- did the person reiterate what’s on their résumé or cover letter? this suggests in-the-box thinking. the person may talk about creativity in the summary, but when given the chance to be creative, what did they do? they opted to copy an old format and apply it to a new medium.
- what’s the first thing the person mentions? is this subject repeated? the first thing people mention tends to be the thing they believe is most important. the same goes for repetition… we can’t help ourselves, if it’s important to us, we feel that we have to keep harping on it or else other people won’t get it. so if someone starts and ends with a comment about building relationships or networking, then no matter what else gets said in the summary about results, there’s a good chance that this person is going to focus on relationships above all else.
- does the person integrate company messaging? this profile belongs to one of 650 million professionals on the planet. did he think to leverage the strength of his team to stand out from those other 649,999,999 professionals? (if so, you’ve got an advocate, by the way!)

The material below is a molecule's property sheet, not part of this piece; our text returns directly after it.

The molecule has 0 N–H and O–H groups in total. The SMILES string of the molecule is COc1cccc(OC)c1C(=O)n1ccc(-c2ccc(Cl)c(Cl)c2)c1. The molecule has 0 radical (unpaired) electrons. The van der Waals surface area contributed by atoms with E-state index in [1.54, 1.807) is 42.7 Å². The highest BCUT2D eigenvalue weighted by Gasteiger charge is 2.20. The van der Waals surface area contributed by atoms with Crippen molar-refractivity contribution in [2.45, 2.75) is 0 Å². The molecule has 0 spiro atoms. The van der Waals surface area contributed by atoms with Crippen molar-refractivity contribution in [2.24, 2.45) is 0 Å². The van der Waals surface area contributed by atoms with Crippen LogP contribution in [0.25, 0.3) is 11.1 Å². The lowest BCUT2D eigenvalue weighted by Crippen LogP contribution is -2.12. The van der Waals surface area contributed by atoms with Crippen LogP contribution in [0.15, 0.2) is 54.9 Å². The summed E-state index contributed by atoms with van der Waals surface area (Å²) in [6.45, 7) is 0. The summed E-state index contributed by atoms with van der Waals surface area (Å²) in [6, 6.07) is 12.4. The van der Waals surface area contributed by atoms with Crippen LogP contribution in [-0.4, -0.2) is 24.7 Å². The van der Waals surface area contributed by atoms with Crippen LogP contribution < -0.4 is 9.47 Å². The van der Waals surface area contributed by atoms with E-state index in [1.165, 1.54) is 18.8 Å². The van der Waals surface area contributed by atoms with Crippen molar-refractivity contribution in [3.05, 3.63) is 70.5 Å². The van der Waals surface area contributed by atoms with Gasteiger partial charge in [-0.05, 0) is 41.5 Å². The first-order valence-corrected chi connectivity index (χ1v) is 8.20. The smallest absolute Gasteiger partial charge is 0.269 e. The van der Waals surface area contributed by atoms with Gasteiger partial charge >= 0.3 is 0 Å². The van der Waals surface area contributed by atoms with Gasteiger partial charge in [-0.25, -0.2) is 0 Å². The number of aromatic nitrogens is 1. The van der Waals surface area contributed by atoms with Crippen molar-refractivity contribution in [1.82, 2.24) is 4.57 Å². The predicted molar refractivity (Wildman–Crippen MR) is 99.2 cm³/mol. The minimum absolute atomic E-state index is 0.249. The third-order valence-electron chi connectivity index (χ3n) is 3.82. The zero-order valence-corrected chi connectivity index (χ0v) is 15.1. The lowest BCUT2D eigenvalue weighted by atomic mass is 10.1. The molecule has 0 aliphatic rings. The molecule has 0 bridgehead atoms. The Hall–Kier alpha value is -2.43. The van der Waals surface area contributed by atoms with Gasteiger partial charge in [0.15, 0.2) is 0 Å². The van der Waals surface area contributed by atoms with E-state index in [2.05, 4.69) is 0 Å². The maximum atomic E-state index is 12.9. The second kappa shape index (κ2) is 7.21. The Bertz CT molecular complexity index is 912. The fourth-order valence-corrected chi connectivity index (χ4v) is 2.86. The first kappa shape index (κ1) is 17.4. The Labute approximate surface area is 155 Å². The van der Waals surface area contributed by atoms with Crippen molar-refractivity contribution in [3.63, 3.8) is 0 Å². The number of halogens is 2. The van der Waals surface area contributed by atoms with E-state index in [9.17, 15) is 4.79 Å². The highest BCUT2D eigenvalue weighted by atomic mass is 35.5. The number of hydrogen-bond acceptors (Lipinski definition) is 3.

- is it too long? I had a high school teacher—female, btw, which is an important detail—who, when asked how long a term paper should be, replied, “it should be as long like a woman’s skirt: long enough to cover the subject, short enough to be interesting.” a summary that rambles on clearly tells you who’s #1 in this person’s life…
- is it well written? this point should be obvious but is often missed: when reviewing a summary or current experience section, you’re literally looking at a writing sample. this is a document that their clients, prospects, coworkers, bosses, and future bosses will all see, so presumably, they will have put their best efforts into it, too. is it any good?